As you can see here, the app is really sharp looking, and clean to boot. Some VPN services plaster their apps with all sorts of esoteric settings that only hard-core techies will even understand, much less need to mess with. We noted this issue in our TorGuard review. No such problems exist with the AVG Secure VPN.
Below is the Windows VPN client that we tested for the review.
By default, the VPN automatically selects what it considers to be the optimal VPN server location for you. While this will probably be optimal for general VPN use, you’ll want to choose different servers for different activities (streaming and torrenting, in particular). To select a different server location, hit the Change Location button and select one of the 57 server locations in 36 countries that works best for whatever you need to do.
Good security and encryption
As we always do when testing a VPN, we put AVG Secure VPN through our leak-testing process. AVG did a good job here too and we didn’t see any problems. The Secure VPN didn’t show any signs of leaking or security flaws. Like most VPNs, the service doesn’t yet support IPv6, so there were no leaks there.
In conclusion, Secure VPN users should be safe against data leaks. And just like we noted in our PIA vs NordVPN comparison, you should still check for leaks periodically, just to make sure everything works.
The Secure VPN has a kill switch now. As with many other VPNs, it is not activated automatically, but you can turn it on in the client’s settings area. If you do activate it, the kill switch will protect you if the connection to a VPN server fails.
The AVG Secure VPN also uses industry-standard encryption to make sure your online activities are secure from prying eyes. The Windows and Android apps use the following:
The iOS and Mac apps use:
Right now, AVG does not offer a VPN ad blocking feature. Some VPNs offer built-in protection to block ads and tracking on your device. This is usually done by filtering DNS requests and blocking out the bad offenders. Two excellent VPNs that offer an ad blocking feature are highlighted in the Surfshark vs NordVPN comparison.
Support for Windows, Mac, iOS, Android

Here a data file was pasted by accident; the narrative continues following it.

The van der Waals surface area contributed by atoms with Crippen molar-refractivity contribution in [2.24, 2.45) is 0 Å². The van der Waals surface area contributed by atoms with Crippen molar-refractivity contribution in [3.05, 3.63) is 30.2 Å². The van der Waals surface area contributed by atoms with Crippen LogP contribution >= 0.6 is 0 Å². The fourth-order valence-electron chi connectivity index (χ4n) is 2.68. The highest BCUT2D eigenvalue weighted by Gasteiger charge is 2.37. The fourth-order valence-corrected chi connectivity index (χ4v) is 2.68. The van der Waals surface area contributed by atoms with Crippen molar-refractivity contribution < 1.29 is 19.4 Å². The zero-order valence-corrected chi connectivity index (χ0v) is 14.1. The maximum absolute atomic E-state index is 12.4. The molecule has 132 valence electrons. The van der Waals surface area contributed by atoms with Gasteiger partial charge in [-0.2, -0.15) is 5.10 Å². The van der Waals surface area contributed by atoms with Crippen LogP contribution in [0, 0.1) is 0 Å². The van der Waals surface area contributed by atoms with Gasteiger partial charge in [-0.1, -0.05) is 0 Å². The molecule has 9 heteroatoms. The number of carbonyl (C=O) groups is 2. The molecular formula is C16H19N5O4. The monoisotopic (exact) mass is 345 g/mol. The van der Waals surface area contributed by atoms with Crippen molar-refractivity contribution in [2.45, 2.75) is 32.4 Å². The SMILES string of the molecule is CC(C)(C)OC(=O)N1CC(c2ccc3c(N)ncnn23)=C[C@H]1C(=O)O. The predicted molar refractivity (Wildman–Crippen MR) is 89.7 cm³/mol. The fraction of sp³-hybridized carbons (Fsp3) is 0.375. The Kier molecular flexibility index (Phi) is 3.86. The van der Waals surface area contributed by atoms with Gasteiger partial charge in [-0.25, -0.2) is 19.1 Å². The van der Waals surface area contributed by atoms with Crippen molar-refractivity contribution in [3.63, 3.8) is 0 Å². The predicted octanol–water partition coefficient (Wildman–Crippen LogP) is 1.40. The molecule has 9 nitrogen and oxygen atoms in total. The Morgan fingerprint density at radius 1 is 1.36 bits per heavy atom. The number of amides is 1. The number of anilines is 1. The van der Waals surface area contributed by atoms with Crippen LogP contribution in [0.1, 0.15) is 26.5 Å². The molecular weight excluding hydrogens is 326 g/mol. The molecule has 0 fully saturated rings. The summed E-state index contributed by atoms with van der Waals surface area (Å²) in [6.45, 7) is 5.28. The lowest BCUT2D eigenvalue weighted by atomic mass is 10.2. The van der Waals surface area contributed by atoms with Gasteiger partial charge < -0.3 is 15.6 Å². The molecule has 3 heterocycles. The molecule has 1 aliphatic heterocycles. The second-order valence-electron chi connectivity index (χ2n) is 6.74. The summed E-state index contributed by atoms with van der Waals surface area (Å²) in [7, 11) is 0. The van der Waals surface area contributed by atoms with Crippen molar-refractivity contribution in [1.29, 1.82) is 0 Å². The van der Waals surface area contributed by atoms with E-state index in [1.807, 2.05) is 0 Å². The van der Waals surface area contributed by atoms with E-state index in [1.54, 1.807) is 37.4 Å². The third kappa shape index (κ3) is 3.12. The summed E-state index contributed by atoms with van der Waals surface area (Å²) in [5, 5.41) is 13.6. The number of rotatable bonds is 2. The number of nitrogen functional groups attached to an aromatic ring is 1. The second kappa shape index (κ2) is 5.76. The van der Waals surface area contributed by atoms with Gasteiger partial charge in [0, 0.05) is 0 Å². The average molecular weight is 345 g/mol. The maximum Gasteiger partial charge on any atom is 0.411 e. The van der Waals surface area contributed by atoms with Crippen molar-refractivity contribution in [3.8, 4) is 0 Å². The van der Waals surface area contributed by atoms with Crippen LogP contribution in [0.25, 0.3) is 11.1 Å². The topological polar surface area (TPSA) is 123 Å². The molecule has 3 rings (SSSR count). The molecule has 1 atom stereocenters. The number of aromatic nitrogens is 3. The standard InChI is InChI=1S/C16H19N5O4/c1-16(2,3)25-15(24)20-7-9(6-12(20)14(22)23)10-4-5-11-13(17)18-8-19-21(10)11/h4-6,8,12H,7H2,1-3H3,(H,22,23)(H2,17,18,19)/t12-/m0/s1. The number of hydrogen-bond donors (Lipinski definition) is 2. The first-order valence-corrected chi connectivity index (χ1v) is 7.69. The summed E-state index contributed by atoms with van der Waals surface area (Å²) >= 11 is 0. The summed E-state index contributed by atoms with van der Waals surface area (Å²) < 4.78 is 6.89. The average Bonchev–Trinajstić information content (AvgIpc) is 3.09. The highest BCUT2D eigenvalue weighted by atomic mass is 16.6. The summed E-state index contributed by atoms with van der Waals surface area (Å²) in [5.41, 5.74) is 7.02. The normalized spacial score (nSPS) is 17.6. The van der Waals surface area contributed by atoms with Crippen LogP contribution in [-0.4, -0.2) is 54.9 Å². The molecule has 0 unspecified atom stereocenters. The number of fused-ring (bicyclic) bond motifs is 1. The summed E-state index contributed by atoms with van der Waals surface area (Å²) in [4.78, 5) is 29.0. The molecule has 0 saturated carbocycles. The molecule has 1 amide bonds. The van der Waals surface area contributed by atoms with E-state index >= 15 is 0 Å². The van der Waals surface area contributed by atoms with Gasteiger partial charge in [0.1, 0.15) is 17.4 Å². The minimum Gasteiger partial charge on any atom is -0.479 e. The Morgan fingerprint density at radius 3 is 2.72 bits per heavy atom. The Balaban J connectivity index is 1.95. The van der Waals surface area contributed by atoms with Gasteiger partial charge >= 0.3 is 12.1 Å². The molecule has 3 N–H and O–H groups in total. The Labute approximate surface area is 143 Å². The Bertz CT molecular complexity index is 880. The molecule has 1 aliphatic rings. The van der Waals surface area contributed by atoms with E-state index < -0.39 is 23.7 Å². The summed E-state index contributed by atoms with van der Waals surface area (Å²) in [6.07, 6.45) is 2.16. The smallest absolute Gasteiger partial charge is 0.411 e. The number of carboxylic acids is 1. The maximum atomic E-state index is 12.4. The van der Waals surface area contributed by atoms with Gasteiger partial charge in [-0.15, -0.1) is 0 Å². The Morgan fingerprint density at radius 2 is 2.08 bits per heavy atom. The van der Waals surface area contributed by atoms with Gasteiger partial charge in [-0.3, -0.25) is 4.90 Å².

The AVG Secure VPN supports devices that run recent versions of the Windows, Mac, iOS, and Android operating systems. Unfortunately, it doesn’t include any browser extensions, despite all the people who are now using a VPN for Chrome and other browsers. Additionally, there is no support for Linux, routers, or any of the less-common operating systems.
However, wherever the Secure VPN does work, you’ll find the same clean, sharp-looking interface. AVG really did a good job on this. Below you can see a screenshot of the Android VPN app we examined for this review:
An AVG VPN subscription supports up to 5 simultaneous device connections. This is pretty much standard for the industry and should serve most individual users well.
Note: While 5 simultaneous connections should be sufficient for most people, if you need more, there are options. A particular standout is Surfshark, with an unlimited number of simultaneous connections and solid performance as well. Here’s a link to our recent Surfshark review.
Some streaming support
Many people are looking to use a VPN for streaming, and AVG Secure VPN caters to those needs.
Whether you are looking for the best VPN for Disney Plus or want to stream Netflix, then AVG VPN might have some servers that work. With that being said, we did run into some issues with our streaming tests.
A few VPN services have the ability to defeat the geo-blocking techniques used by streaming services. They use VPN servers located inside the relevant geographic regions to make the streaming services think you are physically located in an “acceptable” location, regardless of where you are actually located. AVG Secure VPN is one of those capable few. But as we said earlier, only certain AVG servers are capable of breaking through. Here are the specialized AVG Secure VPN servers that can unblock geo-blocked streaming services.
With such a limited set of streaming servers, your ability to stream content from a variety of sources is quite limited. If you happen to be subscribed to a streaming service with a library in Germany, the UK or the USA, you could be in luck. If not, and streaming content is important to you, AVG Secure VPN is not a good choice. You might want to take a look at our newly-updated list of the best VPNs for streaming.
But back to the VPN review at hand. The next question is:
Does AVG VPN work with Netflix?
Overall, AVG VPN is not the best VPN or Netflix. Here’s why.
We tested AVG’s USA, Miami and also USA, New York locations. Despite these servers being designated for streaming, our tests found both AVG servers were blocked by Netflix. In other words, the US Netflix library was inaccessible. There are rumors that their Gotham City server can connect to Netflix, but we were unable to confirm this.